Architecture enthusiasts will fall in love with these top 11 architectural sights in San Francisco. These attractions were selected as finalists in the American Institute of Architects (AIA)—America's Favorite Architecture contest. They are listed in order of popularity in their poll.
Designed by Swiss architect Mario Botta, SFMOMA is made of squares and circles like ancient buildings, laid on an east/west axis. The geometric look fits especially well in its South of Market neighborhood, where the San Francisco of the 21st Century is still taking shape.
Address: 151 3rd Street, San Francisco, CA
The International Terminal at SFO was completed in 2000, designed by architects Skidmore, Owings, & Merrill. The wing-shaped structure is the largest base-isolated structure in the world.
See it: You won't get past security without a ticket for a flight, but the ticketing area and museum-quality displays are open to the public. If you're going there from San Francisco just to see the place, try using BART.
It's not the only suspension bridge in the world, but this one is especially nicely designed. The color and site add to the look of the bridge.
See it: San Francisco City Guides offers guided tours, or just explore on your own. Pedestrians are allowed on the bridge only during daylight hours.
One of the great National Park lodges, the Ahwahnee, has outstanding nice public spaces that anyone can visit whether they stay there or not.
See it: The lobby and big hall are open to the public and they offer guided tours. Sign up at the concierge desk.
Designed in Beaux-Arts style by architect Arthur Brown, Jr. and opened in 1915, sports the fifth-largest dome in the world, 14 inches taller than the U.S. Capitol. After a seismic upgrade and renovation completed in 1999, it's a real looker (as they say).
See it: San Francisco City Guides offers guided tours once a week.
Address: 1 Dr. Carlton B. Goodlett Place (Van Ness at Grove), San Francisco, CA
The pointy design actually had a purpose, to allow more light to get down to street level than a conventional, straight-sided building would have. Designed by William L. Pereira & Associates, it has become a San Francisco icon since it opened in 1972.
See it: Unfortunately, it has no observation deck, but you can see it from all over town.
Address: 600 Montgomery Street, San Francisco, CA
Under construction when the 1906 earthquake struck San Francisco, the Fairmont fell victim to the firestorm that followed the quake. It opened in 1907 as a symbol of San Francisco's rebirth. Julia Morgan, the first female graduate of Ecole des Beaux Arts in Paris designed the Fairmont, along with Hearst Castle, and many other structures in the Bay Area.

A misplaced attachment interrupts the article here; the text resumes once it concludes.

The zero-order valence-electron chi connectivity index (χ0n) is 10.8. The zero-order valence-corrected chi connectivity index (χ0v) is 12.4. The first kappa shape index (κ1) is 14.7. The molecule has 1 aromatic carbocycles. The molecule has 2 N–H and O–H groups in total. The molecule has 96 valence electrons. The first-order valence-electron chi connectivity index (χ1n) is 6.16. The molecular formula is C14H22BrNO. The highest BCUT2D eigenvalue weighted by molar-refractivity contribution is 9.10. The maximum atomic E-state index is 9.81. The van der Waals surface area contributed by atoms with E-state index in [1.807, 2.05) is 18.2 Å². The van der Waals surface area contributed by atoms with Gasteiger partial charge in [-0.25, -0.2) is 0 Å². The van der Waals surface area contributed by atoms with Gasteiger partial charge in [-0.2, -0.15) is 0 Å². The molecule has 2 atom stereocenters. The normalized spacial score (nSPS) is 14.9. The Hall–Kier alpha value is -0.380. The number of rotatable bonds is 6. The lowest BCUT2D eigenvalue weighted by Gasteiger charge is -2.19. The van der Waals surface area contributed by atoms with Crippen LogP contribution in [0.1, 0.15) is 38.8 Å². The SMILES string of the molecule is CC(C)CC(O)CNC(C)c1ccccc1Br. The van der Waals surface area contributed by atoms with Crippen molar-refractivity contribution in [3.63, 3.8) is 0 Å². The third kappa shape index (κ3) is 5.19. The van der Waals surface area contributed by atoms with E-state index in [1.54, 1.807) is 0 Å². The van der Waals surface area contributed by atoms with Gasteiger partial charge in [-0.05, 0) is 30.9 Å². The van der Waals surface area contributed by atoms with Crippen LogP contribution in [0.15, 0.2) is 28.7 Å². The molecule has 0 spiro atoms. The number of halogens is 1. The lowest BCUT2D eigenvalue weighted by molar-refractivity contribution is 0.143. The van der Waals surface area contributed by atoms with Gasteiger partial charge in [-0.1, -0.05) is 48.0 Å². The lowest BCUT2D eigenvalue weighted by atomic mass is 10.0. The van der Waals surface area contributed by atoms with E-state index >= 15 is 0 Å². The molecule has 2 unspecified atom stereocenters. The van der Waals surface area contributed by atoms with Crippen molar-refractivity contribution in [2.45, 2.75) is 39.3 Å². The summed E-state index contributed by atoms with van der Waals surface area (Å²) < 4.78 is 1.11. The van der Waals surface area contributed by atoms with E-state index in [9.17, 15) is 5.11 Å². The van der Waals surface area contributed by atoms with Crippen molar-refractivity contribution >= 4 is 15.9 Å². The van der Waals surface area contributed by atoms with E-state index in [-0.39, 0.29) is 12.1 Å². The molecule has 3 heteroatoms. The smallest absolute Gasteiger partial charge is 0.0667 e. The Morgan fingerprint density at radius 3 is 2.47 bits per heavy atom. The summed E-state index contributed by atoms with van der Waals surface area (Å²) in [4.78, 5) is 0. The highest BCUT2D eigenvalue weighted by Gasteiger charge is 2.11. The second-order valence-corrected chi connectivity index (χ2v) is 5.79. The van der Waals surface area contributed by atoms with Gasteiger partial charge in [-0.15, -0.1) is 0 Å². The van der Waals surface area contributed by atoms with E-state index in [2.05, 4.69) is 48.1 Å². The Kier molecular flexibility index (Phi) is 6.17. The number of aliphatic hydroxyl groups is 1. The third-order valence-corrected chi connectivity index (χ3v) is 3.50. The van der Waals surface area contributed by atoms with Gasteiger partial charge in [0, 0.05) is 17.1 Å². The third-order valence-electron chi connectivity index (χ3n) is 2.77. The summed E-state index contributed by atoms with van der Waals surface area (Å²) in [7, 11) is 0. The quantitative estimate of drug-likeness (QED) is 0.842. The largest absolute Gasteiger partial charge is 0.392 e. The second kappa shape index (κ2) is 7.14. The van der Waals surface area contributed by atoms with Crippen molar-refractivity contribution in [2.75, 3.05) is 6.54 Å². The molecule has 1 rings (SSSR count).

See it: The lobby and restaurants are open to the public.
Address: 950 Mason Street, San Francisco, CA
San Francisco's baseball stadium enjoys a pretty site with great views and contains many touches that connect it with the great baseball fields of the past.
See it: Get a seat for a game or take a behind-the-scenes guided tour. They're given every day, except when there's a day baseball game.
Address: 24 Willie Mays Plaza (King at Third Street), San Francisco, CA
Xanadu Gallery (formally the V.C. Morris Gift Shop)
Designed by Frank Lloyd Wright before he started the Guggenheim Museum, this small shop (formerly a gift shop) features a spiral ramp and beautiful-but-simple arched brickwork outside the door.
See it: No special tours, but the art gallery that occupies the space doesn't mind respectful visitors.
Address: 140 Maiden Lane, San Francisco, CA
The hotels soaring atrium and 17-story hanging gardens are 170 feet high. It has a rotating restaurant on the top floor. It's been used in so many films it's hard to count them all. Designed by architect John Portman, it's a concrete structure that some describe as a "half-twisted Rubik's cube."
See it: The lobby (which is its best feature) is open to the public.
Address: 5 Embarcadero Center, San Francisco, CA
The "Flintstone House"
This home is sometimes called the "Flintstone House" by locals who gape at it as they pass by on I-280. William Nicholson designed it in 1976. The shape was formed over inflated aeronautical balloons, which was then covered with a frame of half-inch rebar, and a coat of sprayed cement.
See it: It's easiest to see from the angle this photo was taken, going north on I-280 near Crystal Springs Road.